Under construction

Nine things we all learned during our practice’s interminable remodel

Thirty months (and counting), two furiously determined women, a forbearing team, and a whole lot of Cuban coffee. That’s what it took to make our practice’s long-overdue remodel-slash-expansion happen. Allow me to share the timeline breakdown on our leasehold improvement upon 3,000 square feet (1,500 pre-existing):

Month 1: Planning
Month 3: Financing
Month 4: Permitting phase begins; setbacks due to new fire code-related regulations
Month 11: Breaking ground
Month 13: Unforeseen plumbing infrastructure troubles and permitting setbacks
Month 15: Holiday construction break (South Florida works differently than elsewhere)
Month 16: Permitting for Phase 1
Month 17: Move in to Phase 1
Month 18: Asbestos found! Permitting- and remediation-related delays
Month 20: More asbestos-related delays (seriously)
Month 21: Phase 2 permitting
Month 22: Phase 2 move-in
Month 23: Mold found! Corroded plumbing detected! Permitting and remediation delays
Month 24: Another round of financing (due to extreme setbacks)
Month 26: Phase 3 permitting
Month 27: Move in to Phase 3
Month 28: Final permitting
Month 30: Post-permitting finishing touches (ongoing as of press time)

Whether it’s from-the-ground-up construction, a major remodel, or a much-needed facelift, and whether you’re a practice owner, an associate, or a team member mired in any of these processes (and chances are you will be if you’re in the biz long enough), you’ll need a few fundamental bits of advice if you’re to survive the slings and arrows that contractors, landlords, zoning boards, municipal officials, clients, employees, bankers, and other stakeholders will whiz your way.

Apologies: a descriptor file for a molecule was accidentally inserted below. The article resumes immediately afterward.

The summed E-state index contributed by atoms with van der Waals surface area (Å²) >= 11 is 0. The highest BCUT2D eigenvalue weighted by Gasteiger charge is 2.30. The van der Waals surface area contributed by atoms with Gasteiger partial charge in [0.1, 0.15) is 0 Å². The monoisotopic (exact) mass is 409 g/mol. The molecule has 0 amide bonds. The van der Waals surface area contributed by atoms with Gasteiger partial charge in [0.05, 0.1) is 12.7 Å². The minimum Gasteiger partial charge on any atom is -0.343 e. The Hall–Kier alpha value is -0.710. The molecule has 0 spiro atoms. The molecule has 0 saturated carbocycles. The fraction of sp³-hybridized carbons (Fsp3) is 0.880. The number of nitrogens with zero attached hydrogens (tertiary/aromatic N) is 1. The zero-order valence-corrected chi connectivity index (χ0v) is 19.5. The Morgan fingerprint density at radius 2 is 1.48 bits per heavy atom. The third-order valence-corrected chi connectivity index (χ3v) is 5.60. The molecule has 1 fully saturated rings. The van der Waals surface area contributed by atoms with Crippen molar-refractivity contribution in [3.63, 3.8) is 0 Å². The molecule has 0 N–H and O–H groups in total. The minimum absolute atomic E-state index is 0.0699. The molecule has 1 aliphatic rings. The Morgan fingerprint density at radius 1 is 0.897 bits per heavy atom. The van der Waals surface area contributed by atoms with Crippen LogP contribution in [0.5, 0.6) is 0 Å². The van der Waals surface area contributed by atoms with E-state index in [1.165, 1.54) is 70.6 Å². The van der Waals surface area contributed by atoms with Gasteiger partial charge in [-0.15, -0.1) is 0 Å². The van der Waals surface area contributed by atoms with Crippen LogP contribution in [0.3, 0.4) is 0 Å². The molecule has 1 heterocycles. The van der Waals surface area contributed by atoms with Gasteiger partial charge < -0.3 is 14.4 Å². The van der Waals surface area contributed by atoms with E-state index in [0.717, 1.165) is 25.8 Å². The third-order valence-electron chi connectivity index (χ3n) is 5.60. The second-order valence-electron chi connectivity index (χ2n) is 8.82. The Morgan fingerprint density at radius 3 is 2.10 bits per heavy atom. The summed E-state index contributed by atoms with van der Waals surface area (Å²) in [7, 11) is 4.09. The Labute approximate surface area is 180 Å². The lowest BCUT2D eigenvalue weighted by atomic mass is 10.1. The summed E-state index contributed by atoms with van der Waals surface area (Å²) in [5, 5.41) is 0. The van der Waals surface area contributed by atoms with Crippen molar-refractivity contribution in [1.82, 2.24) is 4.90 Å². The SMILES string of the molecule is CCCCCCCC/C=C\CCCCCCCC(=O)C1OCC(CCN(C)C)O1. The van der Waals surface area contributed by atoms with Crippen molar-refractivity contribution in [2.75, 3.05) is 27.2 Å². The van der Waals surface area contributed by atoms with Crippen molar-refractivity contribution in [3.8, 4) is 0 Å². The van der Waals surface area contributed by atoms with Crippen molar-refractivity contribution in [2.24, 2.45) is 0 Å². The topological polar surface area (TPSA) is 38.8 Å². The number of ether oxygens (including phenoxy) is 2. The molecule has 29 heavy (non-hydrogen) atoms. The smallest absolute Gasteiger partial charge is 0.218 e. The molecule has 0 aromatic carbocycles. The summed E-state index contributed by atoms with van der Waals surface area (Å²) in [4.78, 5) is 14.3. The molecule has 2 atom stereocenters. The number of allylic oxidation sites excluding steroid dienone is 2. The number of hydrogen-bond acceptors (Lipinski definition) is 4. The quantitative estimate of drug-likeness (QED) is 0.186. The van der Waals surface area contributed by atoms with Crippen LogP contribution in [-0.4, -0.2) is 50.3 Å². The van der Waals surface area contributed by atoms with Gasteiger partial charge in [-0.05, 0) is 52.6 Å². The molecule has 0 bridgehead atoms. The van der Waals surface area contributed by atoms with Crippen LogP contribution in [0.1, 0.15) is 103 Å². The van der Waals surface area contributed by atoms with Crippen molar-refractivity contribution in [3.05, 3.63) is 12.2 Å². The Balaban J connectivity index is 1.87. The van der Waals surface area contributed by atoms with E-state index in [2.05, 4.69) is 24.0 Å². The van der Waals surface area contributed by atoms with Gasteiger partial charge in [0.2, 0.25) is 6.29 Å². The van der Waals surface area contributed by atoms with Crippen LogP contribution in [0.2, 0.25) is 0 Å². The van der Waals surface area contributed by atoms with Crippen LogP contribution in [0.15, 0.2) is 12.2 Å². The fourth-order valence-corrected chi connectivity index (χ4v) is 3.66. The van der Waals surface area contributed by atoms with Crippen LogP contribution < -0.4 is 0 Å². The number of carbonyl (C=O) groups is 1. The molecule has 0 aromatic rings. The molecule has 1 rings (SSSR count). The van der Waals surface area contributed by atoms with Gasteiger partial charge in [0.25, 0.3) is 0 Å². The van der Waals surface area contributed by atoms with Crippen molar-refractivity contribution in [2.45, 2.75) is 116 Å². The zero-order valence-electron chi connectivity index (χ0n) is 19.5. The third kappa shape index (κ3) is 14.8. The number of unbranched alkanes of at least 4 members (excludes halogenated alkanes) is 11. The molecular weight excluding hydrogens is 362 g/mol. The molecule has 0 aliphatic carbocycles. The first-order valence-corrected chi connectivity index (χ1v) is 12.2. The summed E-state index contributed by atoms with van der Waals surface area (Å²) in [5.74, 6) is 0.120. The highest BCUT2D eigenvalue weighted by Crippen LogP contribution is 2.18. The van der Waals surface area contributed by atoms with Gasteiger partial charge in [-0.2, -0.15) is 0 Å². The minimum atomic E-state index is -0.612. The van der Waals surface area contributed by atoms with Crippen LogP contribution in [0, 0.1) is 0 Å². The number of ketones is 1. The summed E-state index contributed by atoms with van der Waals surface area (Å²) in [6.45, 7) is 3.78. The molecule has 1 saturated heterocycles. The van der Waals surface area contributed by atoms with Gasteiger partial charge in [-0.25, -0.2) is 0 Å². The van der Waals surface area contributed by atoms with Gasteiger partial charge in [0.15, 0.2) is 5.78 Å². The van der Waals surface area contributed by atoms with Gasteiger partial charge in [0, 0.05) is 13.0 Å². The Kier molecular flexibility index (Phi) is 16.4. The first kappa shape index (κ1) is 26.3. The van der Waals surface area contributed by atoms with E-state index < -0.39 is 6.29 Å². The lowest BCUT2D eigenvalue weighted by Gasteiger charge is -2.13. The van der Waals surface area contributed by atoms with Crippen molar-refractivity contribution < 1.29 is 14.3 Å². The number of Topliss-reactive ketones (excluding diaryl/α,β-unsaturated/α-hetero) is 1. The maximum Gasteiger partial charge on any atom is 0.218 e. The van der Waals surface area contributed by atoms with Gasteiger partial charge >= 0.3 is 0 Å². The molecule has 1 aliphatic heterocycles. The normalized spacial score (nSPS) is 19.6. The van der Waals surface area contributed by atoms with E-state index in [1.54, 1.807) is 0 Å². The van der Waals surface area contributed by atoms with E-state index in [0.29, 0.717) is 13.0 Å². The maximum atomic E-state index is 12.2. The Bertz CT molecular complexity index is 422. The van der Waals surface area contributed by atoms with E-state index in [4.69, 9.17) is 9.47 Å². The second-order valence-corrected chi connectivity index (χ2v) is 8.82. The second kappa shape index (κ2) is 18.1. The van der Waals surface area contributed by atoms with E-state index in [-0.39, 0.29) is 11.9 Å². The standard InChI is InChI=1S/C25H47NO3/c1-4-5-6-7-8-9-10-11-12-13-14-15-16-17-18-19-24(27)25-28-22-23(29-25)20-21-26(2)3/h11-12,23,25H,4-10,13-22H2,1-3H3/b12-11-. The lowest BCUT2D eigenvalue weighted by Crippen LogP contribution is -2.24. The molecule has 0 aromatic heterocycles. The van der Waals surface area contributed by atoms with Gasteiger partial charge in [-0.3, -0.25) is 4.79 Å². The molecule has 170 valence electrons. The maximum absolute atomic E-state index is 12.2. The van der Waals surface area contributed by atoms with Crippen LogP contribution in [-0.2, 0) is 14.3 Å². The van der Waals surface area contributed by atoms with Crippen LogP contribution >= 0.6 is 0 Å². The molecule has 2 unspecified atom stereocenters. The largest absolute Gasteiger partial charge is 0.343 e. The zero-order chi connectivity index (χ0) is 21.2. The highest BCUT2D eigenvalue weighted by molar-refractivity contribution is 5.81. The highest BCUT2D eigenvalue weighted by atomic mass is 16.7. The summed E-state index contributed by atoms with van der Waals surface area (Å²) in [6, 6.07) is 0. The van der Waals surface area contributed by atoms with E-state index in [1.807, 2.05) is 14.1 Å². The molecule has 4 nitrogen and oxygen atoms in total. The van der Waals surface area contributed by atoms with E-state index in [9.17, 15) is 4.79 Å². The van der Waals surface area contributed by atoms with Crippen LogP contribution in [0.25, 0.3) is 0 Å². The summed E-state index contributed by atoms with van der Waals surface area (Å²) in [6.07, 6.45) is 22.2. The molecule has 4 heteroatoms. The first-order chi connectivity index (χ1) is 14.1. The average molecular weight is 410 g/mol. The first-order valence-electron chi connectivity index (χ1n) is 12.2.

Not that I’ve prepared an exhaustive list, mind you (or what seems like a terribly serious one at times). Still, I offer it in all its glory with the goal of orienting you in the Way of Veterinary Practice Design and Construction:

1. Owners, be prepared to kiss your credit rating goodbye

I’m not saying it’ll happen to you. But all those hard hits to my credit absolutely took their toll. Two hundred points later, I’m reeling from the tumble. Good thing I’ve got something to show for it … and that my ego has learned how to take hard hits, too.

2. Speaking of your ego …

You may think you know a lot about construction, but the truth is, you are a veterinary professional—not a lender, an architect, or an engineer. Consequently, there will be plenty of times you’ll wish you could invite that smug contractor into your next splenectomy so you can prove that you really are good at something (beyond signing his checks, that is).

3. Keep a tick list

Not that kind of a tick. But the idea is the same: It’s a list of all the creepy-crawly leftover items we wish we’d remembered to ask the contractor to address before handing over that last check.

Fun fact: Getting your guys back after they’ve moved on will—I promise—be harder to manage than spaying a fat Rottweiler in heat during your lunch break.

4. Pay in stages

It might seem obvious, but split the work into several stages, and hold onto each subsequent check like it’s gold. I mean, it is.

Quick tip: Don’t make the mistake of paying your contractor on Dec. 8, or you may not see workers again until Jan. 8. (True story.)

5. Be prepared to borrow more than you think you’ll need—by a lot

It should go without saying, but cash is critical. Maintaining a robust flow when big payments come due can be daunting for those who make the mistake of borrowing too little. Yes, we learned the very hard way that cash is king. In our final stages, we actually resorted to borrowing from our parents, ex-bosses, and best friends. Oh, and then there were the three zero-percent interest cards I asked my boyfriend to apply for (as my credit was shot to hell).